During this whole event, I found my brain divided into three equal parts A) the speech-language pathologist with neurorehab experience; B) the daughter; C) the practicing Buddhist. These three lovely ladies have had different reactions to everything that followed. There are many perspectives I could discuss, but the first thing I want to toss around is the question of “what is awake” and the reality of anatman (no self).
Being fully awake to the world is what we strive for as Buddhists. Buddha itself merely means Awakened One. Outside of existential debates we can get into in terms of recognizing emptiness and no ground, most of us take our ability to recognize the alternation between the state of being awake or not awake for granted. Yes we recognize the existence of a fundamental nature called clear mind but we wrap it up in our ability to discern clear mind and our ability to consciously manipulate our relationship to it. When consciousness-severing injury is involved, however, these distinctions become less clear.
Waking from a coma is not like it is in the television. Instead of waking suddenly with clear eyes and coiffed hair, one must struggle toward consciousness through a jungle of mental fuzz and messed up physiology. There are in fact various stages of consciousness that are described in the medical literature to help clinicians respond appropriately. Consciousness is not merely an on or off thing.
The first attempt at what the doctors termed a “sedation vacation” did not go well. My father became agitated and his body started fighting the ventilator instead of taking over his own breathing. We decided to leave a family member in the room for the next attempt and I was elected.
For about an hour, there was no change. Then I noticed some tension in his shoulders every time the automatic bed changed position. I talked him through relaxing his shoulders each time (Awake? Not awake? Don’t know).
Then he started moving his arms and shifting his head side to side. I continued talking to him. Occasionally, he reached his arm toward me. (Awake? Not awake? Don’t know.)
He opened his eyes. I can’t say he was looking at me per se, but he definitely didn’t have his eyes rolled back in his head. His eyes opened a few times and closed. (Awake? Not awake? Don’t know.)
The respiratory rate on the ventilator increased and the breaths became less metered. He was breathing over the ventilator support. (Awake? Not awake? Don’t know.)
Eventually, he became uncomfortable. They re-sedated him in order to get a good night’s sleep.
I planned to go to work the next day. I figured he would wake to the same state and maybe rise to the level of being able to be extubated before I could see him in the afternoon. Then I got the call from my sister – “He’s awake. He’s talking.” Okay. Cancel clients. Rush over. Sure enough there he is, eyes open conversant and answering questions on Who Want’s to Be A Millionaire - correctly. Ummmmm…okay. Awake! But…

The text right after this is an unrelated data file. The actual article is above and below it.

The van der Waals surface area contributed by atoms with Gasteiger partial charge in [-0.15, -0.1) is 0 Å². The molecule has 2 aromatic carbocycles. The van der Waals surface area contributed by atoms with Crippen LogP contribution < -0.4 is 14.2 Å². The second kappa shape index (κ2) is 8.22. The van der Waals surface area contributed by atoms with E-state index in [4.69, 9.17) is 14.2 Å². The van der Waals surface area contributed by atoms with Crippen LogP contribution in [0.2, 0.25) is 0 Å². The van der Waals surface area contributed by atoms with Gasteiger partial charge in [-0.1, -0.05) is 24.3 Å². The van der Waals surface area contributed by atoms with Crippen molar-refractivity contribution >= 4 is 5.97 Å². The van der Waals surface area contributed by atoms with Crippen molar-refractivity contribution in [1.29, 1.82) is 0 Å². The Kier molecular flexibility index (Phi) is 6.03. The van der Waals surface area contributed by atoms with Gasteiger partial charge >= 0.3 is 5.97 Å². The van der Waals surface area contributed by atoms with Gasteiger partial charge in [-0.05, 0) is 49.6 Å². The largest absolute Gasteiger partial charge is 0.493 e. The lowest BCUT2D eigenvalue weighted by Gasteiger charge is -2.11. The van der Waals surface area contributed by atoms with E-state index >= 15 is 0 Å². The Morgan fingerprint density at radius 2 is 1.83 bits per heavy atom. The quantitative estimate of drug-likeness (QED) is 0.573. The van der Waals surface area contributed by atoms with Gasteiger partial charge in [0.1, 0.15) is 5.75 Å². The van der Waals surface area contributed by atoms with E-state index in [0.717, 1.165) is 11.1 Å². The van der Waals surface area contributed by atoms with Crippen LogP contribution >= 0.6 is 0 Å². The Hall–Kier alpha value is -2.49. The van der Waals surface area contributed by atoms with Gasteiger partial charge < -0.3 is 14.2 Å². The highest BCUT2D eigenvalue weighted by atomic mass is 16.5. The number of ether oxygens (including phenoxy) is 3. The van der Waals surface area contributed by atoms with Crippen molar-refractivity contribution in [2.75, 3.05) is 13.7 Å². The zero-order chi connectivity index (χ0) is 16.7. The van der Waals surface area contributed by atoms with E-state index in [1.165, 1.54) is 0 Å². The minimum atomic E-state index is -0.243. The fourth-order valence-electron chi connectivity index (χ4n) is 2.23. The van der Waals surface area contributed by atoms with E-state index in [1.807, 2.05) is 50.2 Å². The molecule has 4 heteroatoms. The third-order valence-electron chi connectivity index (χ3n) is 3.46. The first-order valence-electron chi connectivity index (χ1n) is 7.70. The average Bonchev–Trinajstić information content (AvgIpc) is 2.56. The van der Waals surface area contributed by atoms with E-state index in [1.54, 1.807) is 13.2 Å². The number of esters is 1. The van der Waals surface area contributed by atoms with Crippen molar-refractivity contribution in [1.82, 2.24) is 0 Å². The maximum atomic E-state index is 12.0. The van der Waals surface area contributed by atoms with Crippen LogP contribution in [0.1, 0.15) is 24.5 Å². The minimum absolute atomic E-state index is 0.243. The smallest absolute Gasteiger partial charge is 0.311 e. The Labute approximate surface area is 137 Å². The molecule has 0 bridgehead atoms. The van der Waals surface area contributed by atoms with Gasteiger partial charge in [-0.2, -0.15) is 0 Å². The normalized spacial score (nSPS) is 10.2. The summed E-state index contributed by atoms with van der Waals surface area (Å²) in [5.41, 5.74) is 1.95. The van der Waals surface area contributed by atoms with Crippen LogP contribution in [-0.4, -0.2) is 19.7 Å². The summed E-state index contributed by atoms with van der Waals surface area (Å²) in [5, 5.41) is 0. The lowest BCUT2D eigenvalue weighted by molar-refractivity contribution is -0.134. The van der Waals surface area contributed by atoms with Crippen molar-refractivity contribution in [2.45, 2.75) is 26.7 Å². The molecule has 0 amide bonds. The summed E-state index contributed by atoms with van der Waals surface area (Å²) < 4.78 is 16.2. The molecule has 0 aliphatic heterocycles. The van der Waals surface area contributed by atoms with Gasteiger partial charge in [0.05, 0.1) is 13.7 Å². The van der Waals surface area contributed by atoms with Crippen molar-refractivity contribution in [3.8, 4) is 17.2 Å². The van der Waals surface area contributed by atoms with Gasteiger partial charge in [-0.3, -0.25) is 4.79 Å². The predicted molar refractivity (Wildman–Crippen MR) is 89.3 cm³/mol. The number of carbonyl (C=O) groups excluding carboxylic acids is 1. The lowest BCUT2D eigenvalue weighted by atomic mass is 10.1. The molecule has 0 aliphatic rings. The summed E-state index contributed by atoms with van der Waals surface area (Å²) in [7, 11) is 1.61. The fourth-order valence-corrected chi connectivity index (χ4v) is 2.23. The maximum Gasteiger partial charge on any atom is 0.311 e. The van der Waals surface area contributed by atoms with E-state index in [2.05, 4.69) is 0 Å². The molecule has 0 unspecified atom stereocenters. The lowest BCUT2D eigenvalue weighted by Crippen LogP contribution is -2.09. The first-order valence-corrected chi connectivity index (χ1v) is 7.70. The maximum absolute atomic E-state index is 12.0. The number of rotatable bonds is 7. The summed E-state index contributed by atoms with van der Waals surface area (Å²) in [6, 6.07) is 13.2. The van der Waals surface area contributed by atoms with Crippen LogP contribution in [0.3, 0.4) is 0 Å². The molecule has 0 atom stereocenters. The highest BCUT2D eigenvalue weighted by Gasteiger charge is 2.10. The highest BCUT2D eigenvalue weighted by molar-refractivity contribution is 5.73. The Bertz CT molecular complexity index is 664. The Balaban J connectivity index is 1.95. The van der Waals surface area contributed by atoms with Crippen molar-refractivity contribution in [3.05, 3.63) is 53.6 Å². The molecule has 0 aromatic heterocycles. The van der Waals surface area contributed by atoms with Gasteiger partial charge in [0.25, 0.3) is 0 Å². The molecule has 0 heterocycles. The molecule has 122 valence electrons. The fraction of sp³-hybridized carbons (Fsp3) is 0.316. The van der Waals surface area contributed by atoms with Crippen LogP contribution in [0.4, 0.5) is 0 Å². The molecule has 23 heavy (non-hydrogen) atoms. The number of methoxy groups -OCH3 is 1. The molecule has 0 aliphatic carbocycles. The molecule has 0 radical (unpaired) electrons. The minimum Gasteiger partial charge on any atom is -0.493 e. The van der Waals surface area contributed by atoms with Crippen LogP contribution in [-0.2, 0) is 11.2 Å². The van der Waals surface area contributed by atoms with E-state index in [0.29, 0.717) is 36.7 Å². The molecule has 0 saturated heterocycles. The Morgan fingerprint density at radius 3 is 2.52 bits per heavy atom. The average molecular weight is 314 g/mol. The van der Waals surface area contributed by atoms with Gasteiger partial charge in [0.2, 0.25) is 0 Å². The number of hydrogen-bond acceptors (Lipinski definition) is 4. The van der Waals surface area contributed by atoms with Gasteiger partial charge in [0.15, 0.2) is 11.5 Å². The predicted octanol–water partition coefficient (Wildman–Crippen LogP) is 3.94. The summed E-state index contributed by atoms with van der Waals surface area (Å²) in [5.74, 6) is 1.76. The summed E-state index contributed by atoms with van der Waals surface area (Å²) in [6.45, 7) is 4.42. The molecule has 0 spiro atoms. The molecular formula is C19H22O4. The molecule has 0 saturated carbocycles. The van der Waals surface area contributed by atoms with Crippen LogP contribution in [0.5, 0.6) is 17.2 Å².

He asked what happened to him. The clinician in me stepped forward and frankly explained the situation. He looked incredulous. Then we all talked some more. Then he asked us again – what happened? Oh dear. I explained again. And again. And again. (Awake? Not awake? Don’t know.)
It was clear that he was not forming new memories. The clinician in me recognized this is a normal part of the process, but she also knew there was no way of telling if the situation would get better. My dad was able to discuss the development of the nation’s cellular network and posit his predictions for bandwidth and functionality, but he couldn’t remember that my brother had stepped out of the room and come back. (Awake? Not awake? Don’t know.)
The clinician in me was thrilled to see he was having no trouble with word retrieval or formulation of sentences, that he could retrieve old memories and use logic to interpret and discuss information he was familiar with. The clinician was also thrilled to see him respond to abstract language and humor without a processing delay. But his brain was still dumping new information it was given.
The Buddhist in me kicked in saying: Boy, talk about living in the now! The daughter glared at the Buddhist and the clinician sent them both to separate corners of the room to cool down.
There is consciousness and what we call consciousness. As humans there are all of these attributions we make in regard to consciousness; things we think of as fundamental to it which in fact are not. Language, the ability to analyze our surroundings, memory. These things are actually merely a manifestation of the skandhas (http://buddhism.about.com/od/whatistheself/a/skandhasnoself.htm). Observing my father being stripped every skandha but form placed me in intimate contact with the reality of anatman (no self). That is probably why most people are so frightened to be with their family and friends in these circumstances. There is no avoiding the truth. We have no inherent self that transcends what happens to our form (the body). Anything truly substantial is beyond that and having not been enlightened yet, it is very difficult to see that as anything but pessimistic.
My father has started forming a few new memories now, but it is still sketchy. There is no way to know how his progress will play out, but it seems the worst has passed. In maintaining my daily practice throughout this process, I have reached a point where I can feel my ability to have such close proximity to the fundamental reality of anatman was a blessing. Nonetheless, I am still rejoicing that it appears my trip to anatman was merely a complementary tour – for now.